Sober Stick Figure: A Memoir [EPUB]
13 February 2017, 21:45
2016 | EPUB | 60.54MB
Sober Stick Figure is a memoir from stand-up comedian Amber Tozer, chronicling her life as an alcoholic and her eventual recovery— starting with her first drink at the age of seven—all told with the help of childlike stick figures. Amber writes and illustrates the crazy and harsh truths of being raised by alcoholics, becoming one herself, stagnating in denial for years, and finally getting sober.
As a teenager, Amber is an overachieving student athlete who copes with her family's alcoholic tragedies by focusing on her achievements. It quickly takes a funny and dark turn when she starts to experiment with booze and ignores the warning signs of alcoholism. Through blackouts, cringe-worthy embarrassments, and pounding hangovers, she convinces herself that she “just likes to party.” She leaves her hometown of Pueblo, Colorado to follow her dreams, and ends up in New York City, spending lots of time binge drinking, passing out on trains, and telling jokes on stage. She then moves to Los Angeles, thinking sunshine and show business will save her. Eventually hitting rock bottom, she has a moment of clarity, and knows she has to stop drinking. It's now been seven years since that last drink, and she's ready to tell her story. Sober Stick Figure is adventurous, hilarious, sad, sweet, tragic—and ultimately inspiring.
The Heroic Gangster: The Story of Monk Eastman, from the Streets of New York to the Battlefields of Europe and Back [EPUB]
12 February 2017, 09:50
2013 | EPUB | 4,6MB
An intimate biography as well as an epic history, Monk Eastman vividly recounts the life and times of old New York’s most infamous gangster-cum-soldier as he made his way from the sooty streets and dingy saloons of the Lower East Side to the battlefields of the Western Front.
Born in 1873 to a respectable New York family, Monk was running wild in Manhattan’s rough Lower East Side by the age of eighteen. He found work as a bouncer—when the saloon owner first turned him down because he had two bouncers already, Monk beat them both up and was promptly hired in their place. He soon developed a loyal following of immigrant toughs, and by 1900, he was the most feared gang leader in lower Manhattan, protected by corrupt politicians and crooked cops, and commanding an army of two thousand pickpockets, thieves, prostitutes, and thugs.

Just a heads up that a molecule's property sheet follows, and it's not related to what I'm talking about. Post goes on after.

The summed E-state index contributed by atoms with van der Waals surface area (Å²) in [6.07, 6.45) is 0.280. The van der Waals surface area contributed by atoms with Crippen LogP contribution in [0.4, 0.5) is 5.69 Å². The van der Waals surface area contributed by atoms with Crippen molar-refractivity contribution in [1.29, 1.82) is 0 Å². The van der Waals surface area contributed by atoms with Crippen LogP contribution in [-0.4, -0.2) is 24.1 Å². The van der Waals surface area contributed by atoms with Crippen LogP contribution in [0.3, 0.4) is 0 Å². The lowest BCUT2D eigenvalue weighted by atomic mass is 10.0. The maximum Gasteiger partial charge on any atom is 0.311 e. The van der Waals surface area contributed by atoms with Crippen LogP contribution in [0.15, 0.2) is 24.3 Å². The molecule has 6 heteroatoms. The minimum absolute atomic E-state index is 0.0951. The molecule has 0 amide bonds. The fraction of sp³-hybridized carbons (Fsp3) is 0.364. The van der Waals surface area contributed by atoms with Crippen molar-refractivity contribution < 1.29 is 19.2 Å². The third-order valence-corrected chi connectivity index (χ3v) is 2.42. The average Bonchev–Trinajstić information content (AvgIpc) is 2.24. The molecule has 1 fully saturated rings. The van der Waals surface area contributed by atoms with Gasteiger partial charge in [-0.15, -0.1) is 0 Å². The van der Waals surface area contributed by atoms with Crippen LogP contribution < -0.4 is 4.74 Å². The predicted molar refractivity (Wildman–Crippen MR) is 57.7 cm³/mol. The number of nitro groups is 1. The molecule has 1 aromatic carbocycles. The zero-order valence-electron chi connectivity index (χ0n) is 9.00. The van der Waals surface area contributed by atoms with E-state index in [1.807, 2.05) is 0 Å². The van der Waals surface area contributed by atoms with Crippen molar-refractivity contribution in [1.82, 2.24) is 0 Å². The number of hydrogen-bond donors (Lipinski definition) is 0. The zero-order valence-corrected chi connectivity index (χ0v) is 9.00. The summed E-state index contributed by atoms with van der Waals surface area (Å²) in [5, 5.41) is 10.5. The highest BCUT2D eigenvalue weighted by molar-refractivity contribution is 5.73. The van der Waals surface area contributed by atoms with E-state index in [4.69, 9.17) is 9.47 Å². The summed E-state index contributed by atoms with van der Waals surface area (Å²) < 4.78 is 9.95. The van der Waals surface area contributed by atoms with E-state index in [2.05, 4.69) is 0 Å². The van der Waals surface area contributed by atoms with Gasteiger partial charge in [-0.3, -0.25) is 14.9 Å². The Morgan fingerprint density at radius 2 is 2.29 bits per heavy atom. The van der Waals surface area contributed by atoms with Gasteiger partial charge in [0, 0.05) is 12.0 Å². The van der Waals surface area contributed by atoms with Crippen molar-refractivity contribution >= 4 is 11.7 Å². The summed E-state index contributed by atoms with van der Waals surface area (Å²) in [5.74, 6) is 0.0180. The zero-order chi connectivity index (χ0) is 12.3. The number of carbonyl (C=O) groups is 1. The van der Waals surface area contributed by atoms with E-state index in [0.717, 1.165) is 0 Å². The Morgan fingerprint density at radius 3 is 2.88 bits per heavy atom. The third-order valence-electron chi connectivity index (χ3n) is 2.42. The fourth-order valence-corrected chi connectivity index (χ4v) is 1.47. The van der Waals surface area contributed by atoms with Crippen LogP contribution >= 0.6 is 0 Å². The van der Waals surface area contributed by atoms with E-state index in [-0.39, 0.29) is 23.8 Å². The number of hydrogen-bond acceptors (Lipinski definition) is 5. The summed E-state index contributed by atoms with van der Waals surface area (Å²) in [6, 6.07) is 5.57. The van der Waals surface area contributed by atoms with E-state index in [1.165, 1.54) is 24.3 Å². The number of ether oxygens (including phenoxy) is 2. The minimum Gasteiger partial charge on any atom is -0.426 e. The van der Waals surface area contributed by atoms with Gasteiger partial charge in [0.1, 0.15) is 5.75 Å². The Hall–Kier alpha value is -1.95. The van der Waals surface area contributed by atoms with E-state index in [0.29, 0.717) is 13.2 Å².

But changing neighborhood demographics and shifting political fortunes colluded against Monk: after a pitched battle with Pinkerton detectives, he was sent to Sing Sing on a ten-year sentence, and his territory quickly slipped from his grasp. In 1917, no longer safe from the law—or from rival gangs—Monk joined the New York National Guard. As a gangster, he’d been the equivalent of a general; as an enlisted man, Monk was just another private.
After several months of combat training, Monk’s division of Brooklyn recruits was thrown headlong into the bitter trench warfare in Europe. His experience in gangland combat served him well: he was repeatedly cited by his superiors for his bravery and he received a hero’s welcome back in New York and an offical pardon from the governor. But Monk’s gangland past was not so easily erased and caught up with him in the end.
In Neil Hanson’s able hands, Monk’s unique and compelling story becomes an emblem of a time of upheaval—for New York and for the nation.
Michelangelo: His Epic Life [EPUB]
11 February 2017, 13:30
2015 | EPUB | 79.98MB
A new biography of Michelangelo by the acclaimed author of Man with a Blue Scarf and The Yellow House
There was an epic sweep to Michelangelo's life. At 31 he was considered the finest artist in Italy, perhaps the world; long before he died at almost 90 he was widely believed to be the greatest sculptor or painter who had ever lived (and, by his enemies, to be an arrogant, uncouth, swindling miser). For decade after decade, he worked near the dynamic center of events: the vortex at which European history was changing from Renaissance to Counter Reformation. Few of his works—including the huge frescoes of the Sistine Chapel Ceiling, the marble giant David, and the Last Judgment—were small or easy to accomplish. Like a hero of classical mythology, such as Hercules, whose statue Michelangelo carved in his youth, he was subject to constant trials and labors.
Here Martin Gayford describes what it felt like to be Michelangelo Buonarroti, and how he transformed forever our notion of what an artist could be.